She became the head of the department of palaeontology at Moscow State University in 1910, and by 1912, she had collected over 10,000 specimens, which she gave to the university. In 1916, became a doctor of zoology of the Imperial Moscow University, an “extremely rare” rank for a woman.

She became a professor at the Moscow State University, and was instrumental in founding its palaeontological museum. In 1926, the museum was named after her and her husband who was also a geologist and palaeontologist.

Pavlova was the first Ukrainian or Russian woman to become a national and internationally successful vertebrate palaeontologist. In 1925, she was elected as a corresponding member of the Russian Academy of Sciences, and a year later the Geological Society of France awarded her and her husband with a gold medal for their work.

She went on her final geological expedition in 1931, collecting fossil mammoths, elephants and rhinos from the Volyn district of northern Ukraine.

Further Reading

ALD22: Dr Katalin Karikó, Biochemist

Katalin Karikó

Dr Katalin Karikó

Katalin Karikó is a biochemist whose work on RNA-mediated immune activation laid the foundations required for the development of the mRNA COVID-19 vaccine.

Karikó was born in 1955 in Hungary, and earnt her PhD at the University of Szeged before going on to do postdoctoral research at the Institute of Biochemistry, Biological Research Centre of Hungary until the lab lost its funding in 1985, at which point she moved to the US.

She began working on Messenger RNA (mRNA) in 1989 at the University of Pennsylvania. She wrote a grant application that proposed using mRNA in gene therapy, but it was rejected. Her ideas were unorthodox and the basic work required to do the research, such as making RNA molecules, was difficult. After a string of rejections, the university demoted her in 1995.

She persevered, hopping from lab to lab in low-paid positions. Then, by chance, Karikó met immunologist Drew Weissman, who wanted to make an HIV vaccine. She thought she could do it, but the mRNA caused the mice’s immune systems to react, triggering inflammation. But during another experiment they noticed that transfer RNA, which they’d used as a control, didn’t result in the same immune reaction as mRNA.

They discovered that nucleoside modifications of mRNA could make it non-immunogenic, but had difficulty getting their findings published. Their results were eventually published in 2005, in Immunity, but didn’t cause a splash at the time because other scientists didn’t believe that mRNA was a “usable molecule”. The paper has, however, now become a seminal publication in the field of mRNA therapeutics.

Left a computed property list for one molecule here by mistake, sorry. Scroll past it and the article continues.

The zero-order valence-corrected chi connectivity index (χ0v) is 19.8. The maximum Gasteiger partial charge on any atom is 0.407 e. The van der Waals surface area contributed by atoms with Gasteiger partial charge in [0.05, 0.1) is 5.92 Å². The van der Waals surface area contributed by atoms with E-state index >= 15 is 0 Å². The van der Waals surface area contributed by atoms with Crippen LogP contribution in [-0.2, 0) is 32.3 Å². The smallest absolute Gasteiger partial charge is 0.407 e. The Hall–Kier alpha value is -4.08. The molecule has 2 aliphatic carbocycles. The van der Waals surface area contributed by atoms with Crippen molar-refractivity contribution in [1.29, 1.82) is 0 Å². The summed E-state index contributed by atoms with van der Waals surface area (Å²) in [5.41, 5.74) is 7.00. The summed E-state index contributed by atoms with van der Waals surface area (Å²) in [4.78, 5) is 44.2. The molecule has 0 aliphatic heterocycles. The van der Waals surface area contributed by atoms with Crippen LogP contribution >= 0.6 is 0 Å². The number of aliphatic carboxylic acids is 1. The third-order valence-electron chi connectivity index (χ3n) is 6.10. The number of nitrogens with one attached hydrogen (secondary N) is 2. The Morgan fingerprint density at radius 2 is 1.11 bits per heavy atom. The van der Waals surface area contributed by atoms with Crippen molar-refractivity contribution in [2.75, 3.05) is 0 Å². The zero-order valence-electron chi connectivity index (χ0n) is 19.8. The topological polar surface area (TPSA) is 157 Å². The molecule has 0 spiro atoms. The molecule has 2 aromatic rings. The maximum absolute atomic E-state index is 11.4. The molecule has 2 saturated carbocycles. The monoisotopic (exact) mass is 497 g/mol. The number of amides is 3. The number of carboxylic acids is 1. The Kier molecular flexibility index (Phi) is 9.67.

Karikó and Weissman also worked on developing an mRNA purification technique, as no such protocol existed, and they were eventually able to use high-performance liquid chromatography to purify mRNA. They knew that they could use mRNA to order cells to make any protein, including insulin, hormones or diabetes drugs. They could also use it to create a new type of vaccine where the mRNA would tell cells to make part of the virus, which would then stimulate the immune system. But they couldn’t get any traction.

They founded a company, RNARx, in 2006 and patented several modified nucleosides that reduced the antiviral immune response to mRNA. But the University of Pennsylvania sold the intellectual property rights, so when Moderna asked Karikó if they could licence the patent, all she could say was that she didn’t have it.

Realising that her opportunities to work on mRNA would be greater in industry, Karikó became a vice president at BioNTech RNA Pharmaceuticals in 2013, becoming a senior VP in 2019.

The COVID-19 pandemic resulted in a huge amount of scientific work and collaboration, but it was Karikó’s research that formed the foundation for the BioNTech/Pfizer and Moderna mRNA COVID-19 vaccines. Once Chinese scientists had posted the virus’s genome, BioNTech designed its mRNA vaccine in hours and Moderna completed the task in two days. Other groups provided the data and expertise needed to make the vaccine a reality.

In 2022, Karikó won the Vilcek Prize for Excellence which recognises immigrant contributions to biomedical science and the arts. She has also received Spain’s Princess of Asturias Award for technical and scientific research, the Lasker-DeBakey Clinical Medical Research Award, the Horwitz Prize, and the Breakthrough Prize in Life Sciences.

Further Reading